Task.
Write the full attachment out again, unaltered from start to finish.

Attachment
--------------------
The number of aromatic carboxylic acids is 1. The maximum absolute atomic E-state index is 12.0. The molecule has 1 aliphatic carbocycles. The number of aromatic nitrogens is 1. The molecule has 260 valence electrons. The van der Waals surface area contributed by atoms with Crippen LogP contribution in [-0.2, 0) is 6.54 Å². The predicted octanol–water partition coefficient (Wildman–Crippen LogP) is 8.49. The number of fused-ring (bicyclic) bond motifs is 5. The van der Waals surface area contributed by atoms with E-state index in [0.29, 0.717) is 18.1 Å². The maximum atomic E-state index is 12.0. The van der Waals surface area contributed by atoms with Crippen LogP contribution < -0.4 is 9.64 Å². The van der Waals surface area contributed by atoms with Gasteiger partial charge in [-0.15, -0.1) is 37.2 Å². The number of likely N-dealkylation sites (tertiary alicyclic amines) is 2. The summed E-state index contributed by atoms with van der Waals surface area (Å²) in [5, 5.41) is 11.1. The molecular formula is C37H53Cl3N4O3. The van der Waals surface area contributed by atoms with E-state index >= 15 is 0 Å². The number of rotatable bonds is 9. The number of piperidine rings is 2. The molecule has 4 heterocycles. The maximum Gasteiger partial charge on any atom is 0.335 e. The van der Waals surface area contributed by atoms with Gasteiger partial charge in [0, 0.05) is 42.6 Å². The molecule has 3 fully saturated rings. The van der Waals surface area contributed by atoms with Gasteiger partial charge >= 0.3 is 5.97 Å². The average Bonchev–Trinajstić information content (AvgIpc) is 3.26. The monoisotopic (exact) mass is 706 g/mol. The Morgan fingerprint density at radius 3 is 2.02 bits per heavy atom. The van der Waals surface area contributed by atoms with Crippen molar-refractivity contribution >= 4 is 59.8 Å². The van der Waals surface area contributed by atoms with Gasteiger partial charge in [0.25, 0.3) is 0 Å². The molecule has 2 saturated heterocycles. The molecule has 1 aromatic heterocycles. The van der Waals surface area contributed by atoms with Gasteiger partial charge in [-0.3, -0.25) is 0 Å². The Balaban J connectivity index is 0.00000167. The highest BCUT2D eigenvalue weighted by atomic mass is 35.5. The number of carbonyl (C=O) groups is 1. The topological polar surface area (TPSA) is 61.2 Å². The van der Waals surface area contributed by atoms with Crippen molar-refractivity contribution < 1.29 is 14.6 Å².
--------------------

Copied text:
The number of aromatic carboxylic acids is 1. The maximum absolute atomic E-state index is 12.0. The molecule has 1 aliphatic carbocycles. The number of aromatic nitrogens is 1. The molecule has 260 valence electrons. The van der Waals surface area contributed by atoms with Crippen LogP contribution in [-0.2, 0) is 6.54 Å². The predicted octanol–water partition coefficient (Wildman–Crippen LogP) is 8.49. The number of fused-ring (bicyclic) bond motifs is 5. The van der Waals surface area contributed by atoms with E-state index in [0.29, 0.717) is 18.1 Å². The maximum atomic E-state index is 12.0. The van der Waals surface area contributed by atoms with Crippen LogP contribution < -0.4 is 9.64 Å². The van der Waals surface area contributed by atoms with Gasteiger partial charge in [-0.15, -0.1) is 37.2 Å². The number of likely N-dealkylation sites (tertiary alicyclic amines) is 2. The summed E-state index contributed by atoms with van der Waals surface area (Å²) in [5, 5.41) is 11.1. The molecular formula is C37H53Cl3N4O3. The van der Waals surface area contributed by atoms with E-state index >= 15 is 0 Å². The number of rotatable bonds is 9. The number of piperidine rings is 2. The molecule has 4 heterocycles. The maximum Gasteiger partial charge on any atom is 0.335 e. The van der Waals surface area contributed by atoms with Gasteiger partial charge in [0, 0.05) is 42.6 Å². The molecule has 3 fully saturated rings. The van der Waals surface area contributed by atoms with Gasteiger partial charge >= 0.3 is 5.97 Å². The average Bonchev–Trinajstić information content (AvgIpc) is 3.26. The monoisotopic (exact) mass is 706 g/mol. The Morgan fingerprint density at radius 3 is 2.02 bits per heavy atom. The van der Waals surface area contributed by atoms with Crippen molar-refractivity contribution >= 4 is 59.8 Å². The van der Waals surface area contributed by atoms with Gasteiger partial charge in [0.25, 0.3) is 0 Å². The molecule has 2 saturated heterocycles. The molecule has 1 aromatic heterocycles. The van der Waals surface area contributed by atoms with Gasteiger partial charge in [-0.3, -0.25) is 0 Å². The Balaban J connectivity index is 0.00000167. The highest BCUT2D eigenvalue weighted by atomic mass is 35.5. The number of carbonyl (C=O) groups is 1. The topological polar surface area (TPSA) is 61.2 Å². The van der Waals surface area contributed by atoms with Crippen molar-refractivity contribution < 1.29 is 14.6 Å².